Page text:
Today, a great city, and a great civilization, in
the African plains. The University of Houston's
College of Engineering presents this series about
the machines that make our civilization run, and
the people whose ingenuity created them.
The nation of Zimbabwe takes
its name from an ancient masonry city called Great
Dzhimbahwe. It's near Nyanda -- once called Fort
Victoria. The bleached bones of this city tell us
much about medieval African civilization.
The ruins run for almost a mile. They weave about a
cliff face and down into the valley below. These
fine masonry husks were once buildings that served
The center is the so-called Great Enclosure. It's
the structure that was called a Zimbabwe. It's an
outdoor amphitheater or temple.
We walk the winding stone paths of the city through
walls of beautifully set unmortared stone. We see
what Europeans want to call an acropolis. We see
dwellings. We're astonished at the reach of this
empty city. It goes on and on.
Carbon dating tells us more. Iron-age Rhodesians
began the city after AD 200. Then they abandoned it
until the 9th or 10th century. The masonry went up
in the 11th century -- just before the Gothic
cathedrals in Europe. The city lasted until
colonialism and slavers had splintered African
civilization. People still lived there 200 years
White souvenir hunters found Great Zimbabwe in the
late 19th century. They savaged the place. We've
had to reconstruct much of what we know from stolen
relics in the museums of Europe and South Africa.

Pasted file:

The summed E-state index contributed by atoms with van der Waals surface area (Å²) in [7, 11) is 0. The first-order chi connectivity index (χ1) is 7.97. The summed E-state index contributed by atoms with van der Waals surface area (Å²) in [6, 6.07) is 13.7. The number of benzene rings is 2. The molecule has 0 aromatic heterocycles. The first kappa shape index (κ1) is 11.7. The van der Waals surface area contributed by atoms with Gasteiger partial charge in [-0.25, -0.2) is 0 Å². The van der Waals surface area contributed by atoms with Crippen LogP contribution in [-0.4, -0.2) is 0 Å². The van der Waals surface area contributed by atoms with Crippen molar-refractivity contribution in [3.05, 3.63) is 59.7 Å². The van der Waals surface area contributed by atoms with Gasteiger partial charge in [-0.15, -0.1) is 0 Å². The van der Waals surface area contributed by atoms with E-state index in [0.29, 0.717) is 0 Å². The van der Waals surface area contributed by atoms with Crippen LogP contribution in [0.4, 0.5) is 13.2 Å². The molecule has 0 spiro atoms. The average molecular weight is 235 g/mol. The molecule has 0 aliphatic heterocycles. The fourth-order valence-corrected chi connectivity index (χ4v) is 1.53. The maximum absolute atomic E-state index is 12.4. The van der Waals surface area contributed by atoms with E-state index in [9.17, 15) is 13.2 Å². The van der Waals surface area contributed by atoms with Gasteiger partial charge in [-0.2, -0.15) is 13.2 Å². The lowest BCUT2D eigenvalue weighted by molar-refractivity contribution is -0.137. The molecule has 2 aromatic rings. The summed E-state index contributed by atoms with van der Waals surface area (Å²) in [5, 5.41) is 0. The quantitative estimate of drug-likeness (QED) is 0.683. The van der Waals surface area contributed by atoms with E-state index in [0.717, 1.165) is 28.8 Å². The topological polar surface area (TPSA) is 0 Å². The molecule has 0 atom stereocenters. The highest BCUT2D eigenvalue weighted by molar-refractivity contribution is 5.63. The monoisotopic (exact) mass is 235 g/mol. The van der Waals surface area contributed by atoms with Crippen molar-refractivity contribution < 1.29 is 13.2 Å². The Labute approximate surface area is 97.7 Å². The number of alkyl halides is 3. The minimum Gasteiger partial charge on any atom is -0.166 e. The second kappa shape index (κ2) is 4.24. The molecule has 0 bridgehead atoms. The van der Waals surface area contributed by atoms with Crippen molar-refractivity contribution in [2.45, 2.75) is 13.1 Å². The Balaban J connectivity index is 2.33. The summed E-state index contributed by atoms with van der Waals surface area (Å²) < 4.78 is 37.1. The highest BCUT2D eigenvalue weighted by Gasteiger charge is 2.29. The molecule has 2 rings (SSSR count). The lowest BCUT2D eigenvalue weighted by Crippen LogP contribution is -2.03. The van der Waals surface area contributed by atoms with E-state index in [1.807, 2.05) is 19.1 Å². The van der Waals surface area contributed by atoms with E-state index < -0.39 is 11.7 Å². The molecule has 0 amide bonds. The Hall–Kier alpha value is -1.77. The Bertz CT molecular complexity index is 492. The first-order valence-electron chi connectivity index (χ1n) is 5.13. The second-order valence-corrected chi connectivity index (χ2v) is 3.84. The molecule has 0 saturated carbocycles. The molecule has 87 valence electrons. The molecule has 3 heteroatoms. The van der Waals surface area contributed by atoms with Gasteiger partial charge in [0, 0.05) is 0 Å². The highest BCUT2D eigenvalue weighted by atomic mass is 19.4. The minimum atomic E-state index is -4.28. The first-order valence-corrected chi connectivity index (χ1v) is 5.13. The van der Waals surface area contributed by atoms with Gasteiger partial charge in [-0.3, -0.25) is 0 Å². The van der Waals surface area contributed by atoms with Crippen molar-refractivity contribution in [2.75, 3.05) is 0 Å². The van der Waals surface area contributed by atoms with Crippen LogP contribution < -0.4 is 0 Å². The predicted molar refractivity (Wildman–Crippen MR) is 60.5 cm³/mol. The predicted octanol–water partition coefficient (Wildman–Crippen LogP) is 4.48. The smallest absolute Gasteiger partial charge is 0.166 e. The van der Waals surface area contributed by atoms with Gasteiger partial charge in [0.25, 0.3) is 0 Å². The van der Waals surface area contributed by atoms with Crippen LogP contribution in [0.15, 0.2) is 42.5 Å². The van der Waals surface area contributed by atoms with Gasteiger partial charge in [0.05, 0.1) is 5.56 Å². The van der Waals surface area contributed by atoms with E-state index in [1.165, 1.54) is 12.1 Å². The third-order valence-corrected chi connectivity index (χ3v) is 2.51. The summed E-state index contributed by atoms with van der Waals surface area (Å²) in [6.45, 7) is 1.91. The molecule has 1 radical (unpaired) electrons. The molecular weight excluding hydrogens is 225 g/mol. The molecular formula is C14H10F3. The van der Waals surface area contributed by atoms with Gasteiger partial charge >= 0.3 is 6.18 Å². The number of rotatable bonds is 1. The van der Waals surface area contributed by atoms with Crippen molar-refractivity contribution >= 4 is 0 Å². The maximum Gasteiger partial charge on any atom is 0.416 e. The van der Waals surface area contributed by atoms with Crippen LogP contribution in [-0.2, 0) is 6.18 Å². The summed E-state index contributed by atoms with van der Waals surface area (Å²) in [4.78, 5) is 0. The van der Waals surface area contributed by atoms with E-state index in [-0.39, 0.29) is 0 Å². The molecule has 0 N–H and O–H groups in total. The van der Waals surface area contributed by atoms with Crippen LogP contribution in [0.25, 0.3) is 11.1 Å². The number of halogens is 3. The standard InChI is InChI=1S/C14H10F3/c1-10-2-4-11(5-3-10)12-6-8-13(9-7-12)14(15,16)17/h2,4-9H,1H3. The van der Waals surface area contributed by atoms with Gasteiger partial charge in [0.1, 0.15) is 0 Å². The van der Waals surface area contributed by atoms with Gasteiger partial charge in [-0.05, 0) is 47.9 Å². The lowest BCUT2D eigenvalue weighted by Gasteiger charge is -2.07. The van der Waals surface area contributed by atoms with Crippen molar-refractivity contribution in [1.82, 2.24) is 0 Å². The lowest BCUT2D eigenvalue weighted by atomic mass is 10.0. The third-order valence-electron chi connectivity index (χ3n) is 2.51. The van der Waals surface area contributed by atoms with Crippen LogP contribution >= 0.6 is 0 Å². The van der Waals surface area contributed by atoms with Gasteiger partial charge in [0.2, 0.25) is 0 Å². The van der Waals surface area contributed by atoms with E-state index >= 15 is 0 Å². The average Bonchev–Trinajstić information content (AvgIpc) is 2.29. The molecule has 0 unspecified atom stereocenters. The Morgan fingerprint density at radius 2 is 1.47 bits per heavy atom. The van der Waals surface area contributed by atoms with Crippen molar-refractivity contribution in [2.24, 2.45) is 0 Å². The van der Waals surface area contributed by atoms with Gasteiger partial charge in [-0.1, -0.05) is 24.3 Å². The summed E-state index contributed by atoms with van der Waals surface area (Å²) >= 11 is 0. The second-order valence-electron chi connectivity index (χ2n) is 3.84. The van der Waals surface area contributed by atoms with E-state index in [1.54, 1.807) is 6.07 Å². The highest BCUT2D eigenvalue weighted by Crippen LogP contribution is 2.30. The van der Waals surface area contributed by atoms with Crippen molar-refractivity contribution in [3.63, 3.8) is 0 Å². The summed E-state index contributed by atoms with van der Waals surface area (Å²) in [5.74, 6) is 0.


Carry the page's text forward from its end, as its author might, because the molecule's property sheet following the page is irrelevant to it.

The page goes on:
The city was a great and peaceful trading center.
We find no military fortifications. Here was art
from all over the world: Ming Celedon, Nankin
porcelain, Persian faience, and Arab glass! But the
native art arrests our eye: sculpture in soapstone
and schist -- objects of copper, iron, and gold.
Then, an even greater surprise. We move away into
Rhodesia, Botswana, and even South Africa. What do
we find? Great Zimbabwe is only one of hundreds of
abandoned Zimbabwes. This city was once the rule.
It wasn't the exception at all.
The Shona people, who built the Zimbabwes,
practiced a highly personal, familial religion.
Each Shona chieftain had a holy Zimbabwe. Tribal
representatives gathered in them to hear their
So we gaze upon civilization of the highest order
here. We see centers for art, dance, and human
concourse. This, and the other Zimbabwes, remind us
how little we've seen of Africa, when we've
expected to see only jungle.
I'm John Lienhard, at the University of Houston,
where we're interested in the way inventive minds